Thursday, May 12, 2005

Bubble Talk Can't Drown Out "Media Effect"

A MSN Money article reveals that even the insiders know people are getting rushed into the housing market, out of fear and greed. "'There is certainly a media effect that is keeping demand for housing high,' said Bob Moulton, 'a real estate broker in Manhasset, New York. 'People who think they are missing out on something want to get in on real estate even more right now.'"

"'Even with the Federal Reserve in a tightening cycle, consumers aren't deterred, housing remains very strong,' said Bob Walters, chief economist at Quicken Loans. 'For home buyers and those considering refinancing, defense is the name of the game right now. Mortgage rates are expected to rise, so acting now and locking in a low rate is an advisable strategy.'"

Did you ever notice these organizations have in-house economists who just happen to predict exactly what is best for their employer?

9 Comments:

At 12:04 PM, Anonymous Anonymous said...

Economics is not considered a "real" science.

In fact, there is no official nobel prize for economics, because alfred nobel maintained it was bullshit and voodoo.

the economic prize "in memoriam" of nobel is paid for by private companies and they elect the winner they want, which always happens to be an employee of one of their firms.

 
At 12:22 PM, Blogger goleta said...

This comment has been removed by a blog administrator.

 
At 12:24 PM, Blogger goleta said...

Real economics is actually as scientific as other sciences. I'm not an economist, but I happen to have read some statistics and learning theory papers published by economists, as lots of sciences are all connected at the end.

Check out

The Coming Generational Storm: What You Need to Know about America’s Economic Future by Laurence J. Kotlikoff
Professor of Economics
Boston University

 
At 12:57 PM, Anonymous Anonymous said...

I wouldn't agree that economics is a real science. More than anything, great economists provide the rest of us with a language and a vision that completely changes the way we see the world. For example, Adam Smith's "invisible hand" concept isn't really scientific, but it completely changes how people looked at markets. The use of statistics and other math doesn't make economics a hard science any more than statistics makes history a hard science--the essence of both economics or history is interpretation of statistics, and that interpretation is very soft and unscientific.

None of the important economic insights require any math beyond the simplest algebra, but nevertheless most people don't understand those concepts. Consider the concept of supply and demand. An economist will tell you that supply and demand are always equal in a free market (at least at the microeconomic level--Keynes showed that they may not be equal at the macroeconomic level) and yet people continue to say things like "supply of houses is not equal to the demand". Which is absurd, the supply is exactly equal to the demand, and the point of the intersection of the two curves sets the price. The only way supply can be less than demand is if the price is controlled by the government.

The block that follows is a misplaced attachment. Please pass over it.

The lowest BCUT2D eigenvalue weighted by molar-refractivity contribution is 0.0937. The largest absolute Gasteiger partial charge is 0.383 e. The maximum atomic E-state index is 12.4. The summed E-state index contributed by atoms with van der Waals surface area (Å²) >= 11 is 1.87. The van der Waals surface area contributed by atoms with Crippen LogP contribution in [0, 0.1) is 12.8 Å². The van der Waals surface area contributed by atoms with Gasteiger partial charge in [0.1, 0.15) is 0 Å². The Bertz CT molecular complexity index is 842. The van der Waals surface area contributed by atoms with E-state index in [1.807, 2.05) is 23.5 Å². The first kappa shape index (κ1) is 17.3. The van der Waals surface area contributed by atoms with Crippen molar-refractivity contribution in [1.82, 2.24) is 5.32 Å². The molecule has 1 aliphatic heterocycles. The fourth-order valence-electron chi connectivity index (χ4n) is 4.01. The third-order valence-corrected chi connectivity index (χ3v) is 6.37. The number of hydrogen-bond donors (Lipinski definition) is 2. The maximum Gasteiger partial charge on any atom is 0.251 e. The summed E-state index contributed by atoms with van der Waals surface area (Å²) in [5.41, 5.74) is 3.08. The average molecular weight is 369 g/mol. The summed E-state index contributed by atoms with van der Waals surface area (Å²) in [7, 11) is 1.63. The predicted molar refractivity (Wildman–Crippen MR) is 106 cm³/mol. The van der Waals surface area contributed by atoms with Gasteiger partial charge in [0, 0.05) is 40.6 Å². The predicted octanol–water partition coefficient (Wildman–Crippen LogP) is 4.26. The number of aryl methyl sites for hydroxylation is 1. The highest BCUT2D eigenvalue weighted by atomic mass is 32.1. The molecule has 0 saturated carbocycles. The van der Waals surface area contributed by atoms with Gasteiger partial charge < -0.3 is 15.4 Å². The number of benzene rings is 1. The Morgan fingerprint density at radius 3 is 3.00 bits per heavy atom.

At 1:09 PM, Anonymous Alex said...

I agree that the media has contributed to this everlasting bubble. Of course the papers and news stations are now being run by real estate and mortgage companies. This mindless dribble about how people are going to miss out on the chance to buy a house is ridiculous. As in any economic situation, you need a buyer or consumer for your product. Am I supposed to believe that never ever from now on am I or anyone who hasn't bought yet, will never ever be able to buy in the future?

 
At 1:29 PM, Anonymous Anonymous said...

From discussions with RE agents, it seems that if we are to buy now, we will be competing with people with half our household income and half the down payment. I am not so worried that we will miss the chance to buy.

If we buy now, we will probably miss the chance to sell.

 
At 1:46 PM, Anonymous Anonymous said...

[Real economics is actually as scientific as other sciences. I'm not an economist, but I happen to have read some statistics and learning theory papers published by economists, as lots of sciences are all connected at the end.]

Economics employs scientific principles but is far too complex to meet the predictive standards of traditional sciences. Physics, Chemistry, Biology and some types of Psychology work well because they are very narrow.

Science starts falling apart as it gets more complex, so sociology, economics, anthropology, etc tend to shoot in the dark.

I respect their goals, but am realistic (pessimistic) about their findings.

 
At 6:23 PM, Anonymous Anonymous said...

"Did you ever notice these organizations have in-house economists who just happen to predict exactly what is best for their employer?"

I agree with you Ben. They are there to perpetuate the propaganda machine. How can it be a good buy right now EVEN with the low interest rate and the home price going to thru the roof. It's only for people who can't do the math.

I bought my house 4 yrs ago in OC for $540k and 20% down and a 7.75% interest 5/30 mortgage. The same house is now selling for $1.25M. With a 5.0% interest mortgage and 20% down, my payment will still be much much more than my original monthly mortgage.

HOW CAN IT BE A BETTER BUY? Maybe someone can explain that to me.

 
At 4:44 AM, Anonymous Anonymous said...

Anon 6:23,

Are you considering doing what Deb has done (selling and renting with a view to repurchasing when prices drop)?

AJH

 

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